There are a few things to know about landing in La Paz, Bolivia, as my family and I did recently. One is that La Paz is the highest capital in the world, so when you land at the airport at 13,300 feet above sea level, you feel it. Breathing is harder. The air is so thin that for departing planes to get airborne, the runways are built 40% longer than standard. International flights lighten their load by taking off only partially fueled and then stop in the nearby low-altitude city of Santa Cruz to complete refueling.
The next thing to know is that you don’t actually land in La Paz, but in the adjacent city of El Alto, now Bolivia’s second largest and rapidly growing city. El Alto is known for its proudly indigenous Aymaran population – but also for poverty, pollution and dangerous neighborhoods (foreigners are advised to exercise caution in El Alto and to avoid it altogether at night.) Many houses do not have electricity or running water, so if you arrive in the wee hours before dawn like we did, you’ll go through some eerily dark streets with battered, half-done construction and roaming wild dogs. During the day, however, the streets come to life with bustling commerce, chaotic traffic and colorful “cholitas,” or Aymaran women in traditional dress and bowler hats.
Finally, when you do catch sight of La Paz from the edge of El Alto, you’ll find a view to behold – a densely packed city tumbling dramatically into a deep bowl and surrounded by the magnificent snow-capped Andes. The vista from the top is spectacular, but many visitors find La Paz itself unattractive. The first impression is of steep hillsides filled top to bottom with roofless hovels and crumbling brick. On closer inspection, there are a lot of interesting and highly contrasting neighborhoods.
Bolivia is landlocked, mineral-rich, economically poor and steeped in a history of division, bias and misfortune. Perhaps its greatest sorrow was losing its Pacific coast in a war with Chile in the late 1800s – a blow to both economic development and the hearts of Bolivians, who to this day hold out hope of getting the coast back and still maintain a navy.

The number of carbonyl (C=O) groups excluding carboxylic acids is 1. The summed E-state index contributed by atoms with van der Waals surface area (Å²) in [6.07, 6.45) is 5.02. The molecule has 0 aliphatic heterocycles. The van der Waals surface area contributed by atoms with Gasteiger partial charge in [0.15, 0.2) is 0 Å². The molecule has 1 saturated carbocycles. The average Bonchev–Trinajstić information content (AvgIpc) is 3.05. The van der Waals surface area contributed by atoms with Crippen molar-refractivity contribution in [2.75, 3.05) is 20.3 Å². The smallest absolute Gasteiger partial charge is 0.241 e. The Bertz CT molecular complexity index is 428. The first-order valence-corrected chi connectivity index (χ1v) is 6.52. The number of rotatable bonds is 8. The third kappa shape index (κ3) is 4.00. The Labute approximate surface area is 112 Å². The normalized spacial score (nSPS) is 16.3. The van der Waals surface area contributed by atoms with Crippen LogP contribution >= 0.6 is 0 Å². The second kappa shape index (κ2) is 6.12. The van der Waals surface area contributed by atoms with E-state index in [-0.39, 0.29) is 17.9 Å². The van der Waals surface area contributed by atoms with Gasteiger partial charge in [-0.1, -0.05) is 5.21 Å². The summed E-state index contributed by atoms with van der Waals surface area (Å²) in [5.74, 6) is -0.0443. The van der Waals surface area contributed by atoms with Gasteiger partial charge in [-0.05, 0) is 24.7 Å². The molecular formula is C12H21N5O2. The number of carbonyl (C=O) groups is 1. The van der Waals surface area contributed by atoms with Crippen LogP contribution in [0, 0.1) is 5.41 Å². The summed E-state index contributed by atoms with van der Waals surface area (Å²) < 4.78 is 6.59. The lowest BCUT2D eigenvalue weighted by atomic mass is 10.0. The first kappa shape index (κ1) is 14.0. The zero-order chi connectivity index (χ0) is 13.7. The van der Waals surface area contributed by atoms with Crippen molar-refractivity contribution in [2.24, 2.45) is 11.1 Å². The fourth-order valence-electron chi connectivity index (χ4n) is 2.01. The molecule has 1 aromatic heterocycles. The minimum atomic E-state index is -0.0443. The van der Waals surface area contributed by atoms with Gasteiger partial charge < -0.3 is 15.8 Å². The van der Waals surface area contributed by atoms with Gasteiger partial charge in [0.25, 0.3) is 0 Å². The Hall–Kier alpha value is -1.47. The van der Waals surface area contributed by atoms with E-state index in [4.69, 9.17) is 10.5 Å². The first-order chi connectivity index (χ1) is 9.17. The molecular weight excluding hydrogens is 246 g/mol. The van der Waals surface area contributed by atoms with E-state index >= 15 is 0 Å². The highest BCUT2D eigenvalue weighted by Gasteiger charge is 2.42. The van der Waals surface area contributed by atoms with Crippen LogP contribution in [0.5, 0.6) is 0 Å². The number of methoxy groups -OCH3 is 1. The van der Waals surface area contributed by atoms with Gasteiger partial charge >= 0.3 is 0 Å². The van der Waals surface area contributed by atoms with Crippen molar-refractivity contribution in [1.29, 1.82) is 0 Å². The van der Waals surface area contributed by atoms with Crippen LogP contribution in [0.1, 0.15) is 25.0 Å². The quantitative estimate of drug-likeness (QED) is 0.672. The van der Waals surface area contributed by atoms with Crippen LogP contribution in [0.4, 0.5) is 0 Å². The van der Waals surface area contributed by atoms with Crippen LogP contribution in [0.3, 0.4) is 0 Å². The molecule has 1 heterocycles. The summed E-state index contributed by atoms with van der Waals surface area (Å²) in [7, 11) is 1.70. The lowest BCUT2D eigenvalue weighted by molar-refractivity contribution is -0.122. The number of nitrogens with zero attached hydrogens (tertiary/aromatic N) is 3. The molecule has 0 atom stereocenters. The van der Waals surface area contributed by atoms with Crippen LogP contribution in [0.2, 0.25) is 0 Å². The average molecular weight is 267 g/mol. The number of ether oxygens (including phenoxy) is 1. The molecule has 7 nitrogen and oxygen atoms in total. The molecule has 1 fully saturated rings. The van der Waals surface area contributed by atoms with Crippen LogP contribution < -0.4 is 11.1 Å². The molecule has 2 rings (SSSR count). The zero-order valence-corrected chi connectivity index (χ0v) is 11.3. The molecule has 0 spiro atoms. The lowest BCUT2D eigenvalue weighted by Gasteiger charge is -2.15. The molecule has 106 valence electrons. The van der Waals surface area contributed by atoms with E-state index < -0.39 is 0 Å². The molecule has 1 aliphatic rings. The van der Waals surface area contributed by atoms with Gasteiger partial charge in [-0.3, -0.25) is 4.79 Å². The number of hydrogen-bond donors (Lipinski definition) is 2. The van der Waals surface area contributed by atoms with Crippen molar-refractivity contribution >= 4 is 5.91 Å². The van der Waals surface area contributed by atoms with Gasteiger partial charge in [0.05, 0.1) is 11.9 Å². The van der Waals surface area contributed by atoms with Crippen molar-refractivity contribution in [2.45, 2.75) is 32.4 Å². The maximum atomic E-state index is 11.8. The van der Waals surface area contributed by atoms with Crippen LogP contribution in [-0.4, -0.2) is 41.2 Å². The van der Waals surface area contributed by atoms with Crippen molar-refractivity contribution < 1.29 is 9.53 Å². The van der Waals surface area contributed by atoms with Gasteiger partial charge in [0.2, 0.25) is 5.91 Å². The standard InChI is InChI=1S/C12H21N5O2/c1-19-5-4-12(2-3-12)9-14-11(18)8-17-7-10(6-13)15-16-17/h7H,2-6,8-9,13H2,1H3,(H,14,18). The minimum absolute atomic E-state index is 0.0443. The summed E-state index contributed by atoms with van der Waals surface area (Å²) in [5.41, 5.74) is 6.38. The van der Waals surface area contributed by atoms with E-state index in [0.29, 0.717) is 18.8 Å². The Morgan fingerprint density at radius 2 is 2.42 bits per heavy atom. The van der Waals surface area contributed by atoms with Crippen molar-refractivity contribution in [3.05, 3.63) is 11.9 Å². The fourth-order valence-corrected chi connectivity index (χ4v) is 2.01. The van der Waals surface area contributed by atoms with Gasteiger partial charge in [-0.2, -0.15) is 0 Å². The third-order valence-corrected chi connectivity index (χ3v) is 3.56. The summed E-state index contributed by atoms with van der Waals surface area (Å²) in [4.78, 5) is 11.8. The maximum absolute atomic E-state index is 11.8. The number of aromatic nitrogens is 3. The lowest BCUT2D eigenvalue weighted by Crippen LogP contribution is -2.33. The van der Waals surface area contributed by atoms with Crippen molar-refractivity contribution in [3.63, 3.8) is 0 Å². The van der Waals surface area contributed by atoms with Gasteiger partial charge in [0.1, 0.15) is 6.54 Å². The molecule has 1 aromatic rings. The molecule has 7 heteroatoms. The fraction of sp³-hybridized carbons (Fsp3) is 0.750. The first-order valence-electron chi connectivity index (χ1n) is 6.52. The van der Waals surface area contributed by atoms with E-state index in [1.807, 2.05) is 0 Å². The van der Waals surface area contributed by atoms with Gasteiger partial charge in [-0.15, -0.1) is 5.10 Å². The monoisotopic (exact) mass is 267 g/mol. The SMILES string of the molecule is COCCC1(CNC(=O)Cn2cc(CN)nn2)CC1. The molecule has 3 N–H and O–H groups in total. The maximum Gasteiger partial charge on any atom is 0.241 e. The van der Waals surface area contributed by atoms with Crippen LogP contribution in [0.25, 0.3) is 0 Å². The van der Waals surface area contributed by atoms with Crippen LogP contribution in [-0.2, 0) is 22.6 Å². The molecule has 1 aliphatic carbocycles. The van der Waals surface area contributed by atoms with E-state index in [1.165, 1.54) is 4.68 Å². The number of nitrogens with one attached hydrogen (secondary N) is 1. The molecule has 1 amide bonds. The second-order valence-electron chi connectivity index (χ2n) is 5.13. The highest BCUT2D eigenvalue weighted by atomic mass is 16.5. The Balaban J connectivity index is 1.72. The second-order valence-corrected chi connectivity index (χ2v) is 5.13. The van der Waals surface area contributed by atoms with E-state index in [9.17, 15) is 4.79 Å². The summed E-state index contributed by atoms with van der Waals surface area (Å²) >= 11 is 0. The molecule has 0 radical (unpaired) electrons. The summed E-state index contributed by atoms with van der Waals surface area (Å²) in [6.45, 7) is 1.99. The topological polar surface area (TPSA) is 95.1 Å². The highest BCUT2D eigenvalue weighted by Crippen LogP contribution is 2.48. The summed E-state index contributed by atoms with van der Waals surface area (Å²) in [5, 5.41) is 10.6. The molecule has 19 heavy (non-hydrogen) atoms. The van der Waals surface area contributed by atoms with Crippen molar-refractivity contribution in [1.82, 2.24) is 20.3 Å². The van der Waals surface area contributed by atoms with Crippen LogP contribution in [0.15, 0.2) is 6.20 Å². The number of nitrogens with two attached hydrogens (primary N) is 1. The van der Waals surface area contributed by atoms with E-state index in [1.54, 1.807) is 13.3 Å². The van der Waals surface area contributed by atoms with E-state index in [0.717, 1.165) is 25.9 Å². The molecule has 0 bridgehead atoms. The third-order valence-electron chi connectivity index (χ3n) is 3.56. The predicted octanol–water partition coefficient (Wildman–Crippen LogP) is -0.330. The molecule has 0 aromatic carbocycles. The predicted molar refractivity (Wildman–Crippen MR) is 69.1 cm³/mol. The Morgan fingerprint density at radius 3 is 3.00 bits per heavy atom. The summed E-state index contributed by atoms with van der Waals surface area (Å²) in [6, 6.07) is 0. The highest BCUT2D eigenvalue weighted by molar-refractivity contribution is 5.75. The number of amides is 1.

While nominally a democracy, Bolivia has had one president since 2006 – Evo Morales — and it doesn’t look like he’s leaving soon. In spite of citizens recently voting against an amendment that would allow him to run again, Morales seems to have found a loophole to stay in power. He’s a divisive figure for sure, but as the first indigenous president in Bolivian history, he’s done a lot to help Bolivia’s poor indigenous population. Indeed, the pro-Morales graffiti (Si Evo!) seems to increase the higher you go as you leave La Paz’s wealthier low-lying areas and ascend to the poorer neighborhoods above.
For all its challenges, Bolivia does have something the rest of world wants and that holds economic promise: lithium, a key element in the batteries that run our mobile devices and electric vehicles. It’s been reported that Bolivia holds somewhere between a quarter to more than 40% of the world’s lithium – and some say it could be much more. But most of it still lies in the ground unexploited. Bolivia doesn’t have the technology to extract it, and it hasn’t attracted the kind of foreign investment needed to get mass production going. In addition, most of the lithium lies under the salt crust of the Salar de Uyuni, the world’s biggest salt flats and a major tourist attraction. That’s made the government wary of disrupting the spectacular landscape.
It turns out that the Salar de Uyuni was our main destination in Bolivia, and I will say it is magnificent — over 4,000 square miles of white salt, strangely blue skies in thin air, unearthly perspectives, and snow-capped mountains shimmering in the distance.
See it, and you’ll feel glad about the reluctance to disturb the land for lithium. And yet — it’s hard not to root for Bolivia to find an economic path forward. Lithium is likely to be one of Bolivia’s best opportunities.